Hot wheels: Make-A-Wish Foundation and Federal Way auto shop remodel teen's ride | SLIDESHOW

Daniel Johnson had big plans for souping up his 1993 Nissan 240sx when he suddenly became ill.

In October, Johnson was diagnosed with diffuse intrinsic pontine glioma, a rare form of cancer involving a malignant tumor on the brain stem. The two-year survival rate is less than 20 percent.

The cancer prevented Johnson, 16, from working on his car. With the help of local volunteers, the Make-A-Wish Foundation teamed up with Bob Bjorneby’s CARSTAR Federal Way Collision to turn Johnson's goal into a reality. The auto shop tracked down donations for parts and supplies, then overhauled the red vehicle from top to bottom — including a paint job, new upholstery and white rims. After almost a month of work, the shiny black roadster was unveiled in a celebration Dec. 30 at Bjorneby's.

"It blows all expectations out of the water," Johnson said from the driver's seat, gazing at the Ferrari steering wheel and black interior. As Bob Bjorneby playfully observed: "I don't think Daniel's leaving tonight."

When he's able to drive again, the Todd Beamer High School junior simply wants to drive to school.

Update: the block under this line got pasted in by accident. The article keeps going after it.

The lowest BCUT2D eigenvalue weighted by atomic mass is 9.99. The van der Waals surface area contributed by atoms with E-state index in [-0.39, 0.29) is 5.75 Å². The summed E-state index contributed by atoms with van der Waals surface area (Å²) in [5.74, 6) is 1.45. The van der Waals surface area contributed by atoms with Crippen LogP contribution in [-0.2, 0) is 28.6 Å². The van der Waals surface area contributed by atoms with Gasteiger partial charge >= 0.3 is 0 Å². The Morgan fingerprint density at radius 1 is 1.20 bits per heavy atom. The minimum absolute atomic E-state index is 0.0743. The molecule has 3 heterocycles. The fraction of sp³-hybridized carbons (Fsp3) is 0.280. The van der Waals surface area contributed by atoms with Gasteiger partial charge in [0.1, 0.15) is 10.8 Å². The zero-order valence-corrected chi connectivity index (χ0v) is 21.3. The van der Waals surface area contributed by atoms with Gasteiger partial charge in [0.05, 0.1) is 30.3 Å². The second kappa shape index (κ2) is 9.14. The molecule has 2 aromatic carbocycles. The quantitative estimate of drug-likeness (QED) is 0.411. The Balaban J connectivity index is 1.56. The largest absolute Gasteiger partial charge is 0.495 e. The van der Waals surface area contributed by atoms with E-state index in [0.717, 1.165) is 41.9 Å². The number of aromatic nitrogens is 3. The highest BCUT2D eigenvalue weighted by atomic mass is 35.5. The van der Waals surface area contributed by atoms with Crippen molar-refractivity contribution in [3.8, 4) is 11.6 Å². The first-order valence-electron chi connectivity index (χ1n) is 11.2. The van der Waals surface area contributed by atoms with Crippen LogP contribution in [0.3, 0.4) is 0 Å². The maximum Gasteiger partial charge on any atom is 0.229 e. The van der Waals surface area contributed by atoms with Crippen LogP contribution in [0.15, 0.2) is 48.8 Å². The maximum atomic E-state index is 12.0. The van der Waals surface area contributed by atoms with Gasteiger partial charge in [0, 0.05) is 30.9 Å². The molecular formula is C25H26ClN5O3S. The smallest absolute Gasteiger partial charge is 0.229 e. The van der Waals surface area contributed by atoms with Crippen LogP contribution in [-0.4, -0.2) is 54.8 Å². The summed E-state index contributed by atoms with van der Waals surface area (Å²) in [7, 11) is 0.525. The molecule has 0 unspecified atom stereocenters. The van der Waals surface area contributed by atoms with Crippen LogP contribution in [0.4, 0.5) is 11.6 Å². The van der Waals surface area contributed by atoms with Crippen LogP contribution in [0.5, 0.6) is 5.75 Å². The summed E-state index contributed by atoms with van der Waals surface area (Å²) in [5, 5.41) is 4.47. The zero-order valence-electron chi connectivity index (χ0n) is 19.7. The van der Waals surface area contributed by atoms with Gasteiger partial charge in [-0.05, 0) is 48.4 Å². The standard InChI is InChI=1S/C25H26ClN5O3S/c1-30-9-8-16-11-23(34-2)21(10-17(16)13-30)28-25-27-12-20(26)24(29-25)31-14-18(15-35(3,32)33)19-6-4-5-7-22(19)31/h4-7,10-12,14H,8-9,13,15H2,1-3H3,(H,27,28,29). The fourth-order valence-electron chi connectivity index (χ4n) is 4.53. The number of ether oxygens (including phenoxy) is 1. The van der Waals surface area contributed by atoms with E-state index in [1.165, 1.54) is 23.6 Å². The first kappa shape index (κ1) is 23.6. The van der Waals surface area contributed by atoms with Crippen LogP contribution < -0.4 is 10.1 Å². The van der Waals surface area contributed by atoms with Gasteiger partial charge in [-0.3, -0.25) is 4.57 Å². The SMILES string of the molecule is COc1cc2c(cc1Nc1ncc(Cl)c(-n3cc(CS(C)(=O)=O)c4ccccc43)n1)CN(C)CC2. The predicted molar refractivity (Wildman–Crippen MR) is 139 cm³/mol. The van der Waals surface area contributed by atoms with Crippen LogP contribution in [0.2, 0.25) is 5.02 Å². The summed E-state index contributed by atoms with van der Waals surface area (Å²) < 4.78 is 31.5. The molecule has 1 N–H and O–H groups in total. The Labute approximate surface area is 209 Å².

"It was something to look forward to," he said of his car. "Now it's something to look at."

Within a week after the onset of symptoms last fall, Johnson went from running a few miles a day to hardly being able to walk.

"It came on suddenly," said Ed Flanigan, his dad. Johnson has shown signs of improvement following radiation treatment, and has regained enough strength to take regular walks.

"I want him to have his life back," said Johnson's mother, Robin Flanigan. "I'm really grateful that there are so many people with such huge love in their hearts to step up and help somebody they don't even know."

Johnson and his brother, Connor Flanigan, picked out all the parts for the remodeled car.

"He doesn't smile as much since getting sick, but he really lit up when he saw the car," Connor said, looking forward to the day his brother can drive again. "This is going to keep him fighting."

Bjorneby's holds an annual golf tournament to benefit the Make-A-Wish Foundation. Co-owner Linda Bjorneby was first touched by Make-A-Wish after her nephew successfully battled leukemia.

"The more attention they get for the wonderful things they do," she said, "the better."

We encourage an open exchange of ideas on this story's topic, but we ask you to follow our guidelines for respecting community standards. Personal attacks, inappropriate language, and off-topic comments may be removed, and comment privileges revoked, per our Terms of Use. Please see our FAQ if you have questions or concerns about using Facebook to comment.
blog comments powered by Disqus

Read the Oct 21
Green Edition

Browse the print edition page by page, including stories and ads.

Browse the archives.

Friends to Follow

View All Updates